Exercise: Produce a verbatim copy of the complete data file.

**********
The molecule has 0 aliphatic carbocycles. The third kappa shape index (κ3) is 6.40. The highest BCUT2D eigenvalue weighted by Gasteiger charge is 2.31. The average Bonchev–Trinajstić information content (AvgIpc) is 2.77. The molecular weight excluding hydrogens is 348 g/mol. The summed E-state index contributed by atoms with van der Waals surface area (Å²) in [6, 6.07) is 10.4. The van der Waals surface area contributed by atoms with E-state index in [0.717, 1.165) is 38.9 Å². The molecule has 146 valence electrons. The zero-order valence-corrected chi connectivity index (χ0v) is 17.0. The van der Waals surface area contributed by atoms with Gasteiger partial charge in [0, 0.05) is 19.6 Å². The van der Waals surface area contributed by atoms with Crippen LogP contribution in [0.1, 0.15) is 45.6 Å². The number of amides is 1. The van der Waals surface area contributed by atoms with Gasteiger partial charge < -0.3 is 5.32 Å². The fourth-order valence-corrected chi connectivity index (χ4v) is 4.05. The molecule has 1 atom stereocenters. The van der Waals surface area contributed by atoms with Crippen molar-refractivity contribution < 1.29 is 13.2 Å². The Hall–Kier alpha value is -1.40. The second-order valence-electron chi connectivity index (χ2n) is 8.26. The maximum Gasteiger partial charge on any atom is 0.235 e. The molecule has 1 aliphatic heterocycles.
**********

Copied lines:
The molecule has 0 aliphatic carbocycles. The third kappa shape index (κ3) is 6.40. The highest BCUT2D eigenvalue weighted by Gasteiger charge is 2.31. The average Bonchev–Trinajstić information content (AvgIpc) is 2.77. The molecular weight excluding hydrogens is 348 g/mol. The summed E-state index contributed by atoms with van der Waals surface area (Å²) in [6, 6.07) is 10.4. The van der Waals surface area contributed by atoms with E-state index in [0.717, 1.165) is 38.9 Å². The molecule has 146 valence electrons. The zero-order valence-corrected chi connectivity index (χ0v) is 17.0. The van der Waals surface area contributed by atoms with Gasteiger partial charge in [0, 0.05) is 19.6 Å². The van der Waals surface area contributed by atoms with Crippen LogP contribution in [0.1, 0.15) is 45.6 Å². The number of amides is 1. The van der Waals surface area contributed by atoms with Gasteiger partial charge < -0.3 is 5.32 Å². The fourth-order valence-corrected chi connectivity index (χ4v) is 4.05. The molecule has 1 atom stereocenters. The van der Waals surface area contributed by atoms with Crippen molar-refractivity contribution < 1.29 is 13.2 Å². The Hall–Kier alpha value is -1.40. The second-order valence-electron chi connectivity index (χ2n) is 8.26. The maximum Gasteiger partial charge on any atom is 0.235 e. The molecule has 1 aliphatic heterocycles.